A few days into my Twitter experiment, I already want to quit. Or take a re-tweet (get it?). The feeling of being behind if I'm not checking my laptop or phone every five minutes is fracturing.
So I did, actually, take a re-tweet. Kirk and I played hooky yesterday afternoon and cruised up to our favorite off-the-grid destination: Mt. Hood Meadows--our skis in tow. On the way up, we both felt sort of out of our bodies: headachy, stomach-achy, general malaise. With his mother currently weighing 82 pounds--and lingering with this grim diagnosis of debility and decline--and my 71-year-old father and his rapid-fire matrimonial hyjinx, my ex-husband's lack of reliability regarding the fiscal and custodial terms of our divorce, the publishing crisis and my dwindling chances of finding an editor interested in my novels, the impending ax in Kirk's school district promising pink slips to 25% of the teachers come next month, the large-scale economic shadow of doom generally--all of this felt packed into our bodies, tamped down with the weight of another damp, gray day in the Pacific Northwest. So, on this IRS red-letter day, we went skiing.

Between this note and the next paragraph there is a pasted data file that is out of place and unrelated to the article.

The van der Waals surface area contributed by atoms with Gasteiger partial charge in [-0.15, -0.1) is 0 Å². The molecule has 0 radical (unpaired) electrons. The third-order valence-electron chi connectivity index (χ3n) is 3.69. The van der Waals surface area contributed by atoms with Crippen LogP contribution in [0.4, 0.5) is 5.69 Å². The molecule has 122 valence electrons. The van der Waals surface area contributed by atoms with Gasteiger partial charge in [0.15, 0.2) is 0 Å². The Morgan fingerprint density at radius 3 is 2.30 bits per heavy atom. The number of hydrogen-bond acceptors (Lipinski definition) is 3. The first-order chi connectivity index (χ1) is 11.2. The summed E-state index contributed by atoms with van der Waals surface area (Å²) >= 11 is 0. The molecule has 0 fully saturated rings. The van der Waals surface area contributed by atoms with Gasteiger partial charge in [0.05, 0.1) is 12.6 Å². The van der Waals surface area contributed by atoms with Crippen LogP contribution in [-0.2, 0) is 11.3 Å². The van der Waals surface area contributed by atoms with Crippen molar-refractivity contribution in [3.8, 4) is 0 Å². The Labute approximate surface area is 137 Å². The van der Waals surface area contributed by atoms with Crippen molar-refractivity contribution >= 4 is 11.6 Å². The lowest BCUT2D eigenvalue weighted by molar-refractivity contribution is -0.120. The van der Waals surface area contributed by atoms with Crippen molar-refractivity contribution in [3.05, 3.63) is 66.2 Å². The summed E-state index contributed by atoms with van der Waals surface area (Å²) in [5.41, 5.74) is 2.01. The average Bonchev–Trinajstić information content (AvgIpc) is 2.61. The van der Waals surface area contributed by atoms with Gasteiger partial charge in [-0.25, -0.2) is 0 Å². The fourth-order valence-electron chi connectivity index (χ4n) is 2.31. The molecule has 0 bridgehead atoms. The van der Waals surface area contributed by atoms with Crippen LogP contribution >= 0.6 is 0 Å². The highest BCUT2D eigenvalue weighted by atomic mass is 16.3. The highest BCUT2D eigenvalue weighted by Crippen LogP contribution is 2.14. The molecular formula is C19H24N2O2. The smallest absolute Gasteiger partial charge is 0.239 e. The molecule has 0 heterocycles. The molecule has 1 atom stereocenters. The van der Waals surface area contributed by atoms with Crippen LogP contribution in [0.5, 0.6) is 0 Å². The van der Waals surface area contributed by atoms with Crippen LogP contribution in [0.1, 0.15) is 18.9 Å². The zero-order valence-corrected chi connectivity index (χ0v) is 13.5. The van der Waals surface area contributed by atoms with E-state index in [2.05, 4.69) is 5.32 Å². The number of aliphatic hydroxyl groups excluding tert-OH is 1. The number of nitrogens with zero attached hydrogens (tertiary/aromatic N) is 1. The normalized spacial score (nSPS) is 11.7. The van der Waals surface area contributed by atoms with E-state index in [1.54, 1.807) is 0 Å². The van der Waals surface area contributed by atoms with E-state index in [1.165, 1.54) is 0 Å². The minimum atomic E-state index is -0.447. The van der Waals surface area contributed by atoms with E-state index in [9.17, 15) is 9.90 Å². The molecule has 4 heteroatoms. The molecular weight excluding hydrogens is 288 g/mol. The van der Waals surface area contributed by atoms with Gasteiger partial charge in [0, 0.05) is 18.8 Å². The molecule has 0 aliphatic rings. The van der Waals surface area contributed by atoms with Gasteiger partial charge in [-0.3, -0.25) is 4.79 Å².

Despite the parting clouds, the fresh snow and the calm winds, Meadows was a ghost town. A skeleton operation with only a handful of lifts operating. I had new equipment I was testing out for possible purchase, and Kirk had waxed his skis, so we went slow, took the easy runs: up and down, up and down.
By the fourth run, I felt terrific. The aches and pains had dissipated with the clouds, the new skis were amazing. Kirk was having a bit more trouble though. The uneven wax on his old skis were sticking in the slushy snow, and he actually fell a few times--a very rare thing for him.
We took a break, went to the lodge, and I ordered something with vodka--something I never do. I'm a sober skier--way too uptight to risk altered reflexes, but yesterday, all of the sudden, I felt in need of a stiff drink. Yes, in need of. (Cue the warning bells.)
So back up the mountain we went. And down. And up. And down. Kirk had a better experience, and my thimble full of vodka had absolutely no effect at all. Until we finished, and were heading back down to the valley, and the impending catch-up with work and Tweets and conference calls and absorbing news, and following up with stuff slammed into me and sent me scrambling for Excedrin.
But, I said I'd give it a month, and that's what I'm doing. Back to the fray. Follow me.